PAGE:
Ever heard of a reipelykkje?
Although it looks like a word a toddler might type on a keyboard, it’s actually a Norwegian ski racing term.
Literally translated as “knot of rope,” a reipelykkje (pronounced rap-oh-lusha) is a large, 360-degree banked turn. It’s an element in telemark ski racing.
Ever heard of telemark ski racing?
While the Alpine racing world focused its attention on the 2015 FIS Alpine World Ski Championships held earlier this month in Colorado, the 2015 FIS World Telemark Skiing Championships are coming to Steamboat on February 23 – 27.
The Steamboat competition will be only the second time the World Championships have been held in the United States. They were previously held at Montana’s Whitefish Mountain Resort in 2003.
This year, Steamboat is expecting teams from the US, Canada, Norway, France, Germany, Switzerland, Great Britain, Sweden, Slovakia, Austria and Italy.
Other countries considering sending teams include Hungary, Finland, Czech Republic, Japan and Ukraine.
Clearly, this is a worldwide sport, with worldwide appeal.
So What is Telemark Racing?
As you may know, telemark skiing is one of the oldest forms of skiing. The technique of separating the legs and lifting the back heel for leverage originated in the 1870s when Norwegian Sondre Norheim began using stiff bindings around the heels for stability and shaped his skis with a narrow waist to facilitate turning. Norheim was from the Telemark region, thus the name of his brand of skiing.
Telemark racing uses the same split-leg turning technique and adds speed, jumps and skating. It is the only ski racing discipline where athletes compete in all forms of skiing in one top-to-bottom event.
There are four competitions: The Classic, the Sprint Classic, the Parallel Spring and Team Parallel Sprint. In each of these events, competitors must complete telemark turns through typical Giant Slalom gates; fly off a jump; make it through the reipelykkje (called the “rap” for ease of pronunciation) and finish with skate skiing (also sometimes called Nordic freestyle).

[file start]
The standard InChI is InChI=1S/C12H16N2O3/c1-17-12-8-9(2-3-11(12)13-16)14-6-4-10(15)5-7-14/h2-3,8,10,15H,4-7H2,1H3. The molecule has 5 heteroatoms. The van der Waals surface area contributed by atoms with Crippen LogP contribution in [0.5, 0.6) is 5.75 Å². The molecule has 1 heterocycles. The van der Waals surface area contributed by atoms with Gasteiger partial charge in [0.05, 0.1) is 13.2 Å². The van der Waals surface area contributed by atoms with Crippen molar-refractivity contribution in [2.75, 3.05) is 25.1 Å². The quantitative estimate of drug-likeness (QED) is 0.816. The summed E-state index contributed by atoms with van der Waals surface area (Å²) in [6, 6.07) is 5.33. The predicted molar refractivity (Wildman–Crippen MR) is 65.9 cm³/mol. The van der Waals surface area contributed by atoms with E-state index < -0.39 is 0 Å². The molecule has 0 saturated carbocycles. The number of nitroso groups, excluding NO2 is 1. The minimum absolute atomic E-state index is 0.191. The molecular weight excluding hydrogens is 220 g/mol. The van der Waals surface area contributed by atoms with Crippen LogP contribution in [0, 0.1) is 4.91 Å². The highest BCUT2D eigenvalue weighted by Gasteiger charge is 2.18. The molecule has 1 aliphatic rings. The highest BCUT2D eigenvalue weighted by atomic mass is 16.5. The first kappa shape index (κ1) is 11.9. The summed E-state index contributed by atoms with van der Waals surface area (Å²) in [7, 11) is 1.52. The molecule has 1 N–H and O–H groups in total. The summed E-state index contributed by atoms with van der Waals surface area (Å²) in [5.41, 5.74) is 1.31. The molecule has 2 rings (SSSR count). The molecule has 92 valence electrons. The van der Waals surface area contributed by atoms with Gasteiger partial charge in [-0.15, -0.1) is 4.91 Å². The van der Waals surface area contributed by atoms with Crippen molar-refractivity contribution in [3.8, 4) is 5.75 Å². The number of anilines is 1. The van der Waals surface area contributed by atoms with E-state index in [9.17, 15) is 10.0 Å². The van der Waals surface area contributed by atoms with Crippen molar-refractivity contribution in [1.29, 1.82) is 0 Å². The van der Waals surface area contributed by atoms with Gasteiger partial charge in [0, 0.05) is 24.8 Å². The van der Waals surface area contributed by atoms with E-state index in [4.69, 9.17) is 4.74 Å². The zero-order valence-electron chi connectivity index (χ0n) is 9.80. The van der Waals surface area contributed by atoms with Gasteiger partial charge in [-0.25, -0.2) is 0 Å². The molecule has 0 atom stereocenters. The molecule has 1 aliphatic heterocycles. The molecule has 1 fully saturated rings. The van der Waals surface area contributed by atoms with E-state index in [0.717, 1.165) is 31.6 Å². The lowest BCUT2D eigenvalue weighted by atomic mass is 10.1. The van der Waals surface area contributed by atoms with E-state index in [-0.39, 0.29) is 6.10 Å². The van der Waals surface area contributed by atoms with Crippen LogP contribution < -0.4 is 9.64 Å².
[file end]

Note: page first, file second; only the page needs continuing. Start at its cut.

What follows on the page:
Time penalties are assessed by gate and jump judges and totaled during the race. Penalties are given for failure to complete full telemark turns (1 second), failure to pass the jump line (3 seconds); and failure to land a jump in a Nordic stance (1 second).
What and Who To Watch
The Classic race will run on Vagabond at Steamboat Ski Resort. One of the longest courses on the World Cup circuit, the race consists of one run and can include an uphill finish.
The Sprint races will be held on the Upper and Lower Face runs at Howelsen Hill, ending at the mountain’s base lodge. The Sprint Classic is a shorter version of the regular Classic, while the Parallel Sprint is a head to head dual elimination race, and a spectator favorite.
The team Parallel Sprint follows the same format, pitting country against country.
As for who to watch, Tobias Mueller of Germany is the dominator on the Men’s side, winning World Cup races at Steamboat in 2014. On the Women’s side, look for Amelie Reymond of Switzerland. With 80 World Cup victories and 112 podiums at the start of the 2014-15 season, she only needs 6 more victories and 20 podiums to become the most decorated ski racer of all time, surpassing even Alpine legend Ingemar Stenmark.
The U.S. team is made up of 6 World Cup Athletes, supplemented by five US National Team skiers. Six of the 11 team members are from Steamboat and excited to race on their home snow.
Madi McKinstry, the lone woman on the US World Cup squad is excited to compete in Steamboat.
“Having World Championships means more than just racing on your home hill. It means the entire community of Steamboat coming out and helping to volunteer, watch, and cheer us on.
“It means the other Steamboat Springs Winter Sports Club coaches from the alpine side help us set up B-Net, slip and dye the course, and even sometimes carry our clothes down to the bottom! Large-scale events like this demonstrate just how close the community in Steamboat really is.”
Other team members (many still in college or high school) include Cory Snyder, Tanner Visnick, Birk Larsen, Devon Wright and Tommy Gogolen on the World Cup Team, and Jeffrey Gay, Sarah Carley, Taylor Finn, Charlie Dresen, Larry Bosche, Jack Rosenthal, Bailey Wallisch, Lyta Foulk and Brendan Durum from the National Team.
When You Go…
If you can make it, this is a don’t miss winter event! There is no charge to watch the races and enjoy the fun international atmosphere.
Racing begins on Tuesday, February 24 with the Sprint Classic at Howelsen Hill. For a full schedule, check here.
Can’t make it to Steamboat? All Howelsen Hill races will stream live and the Mount Werner races will be shown with a delay.
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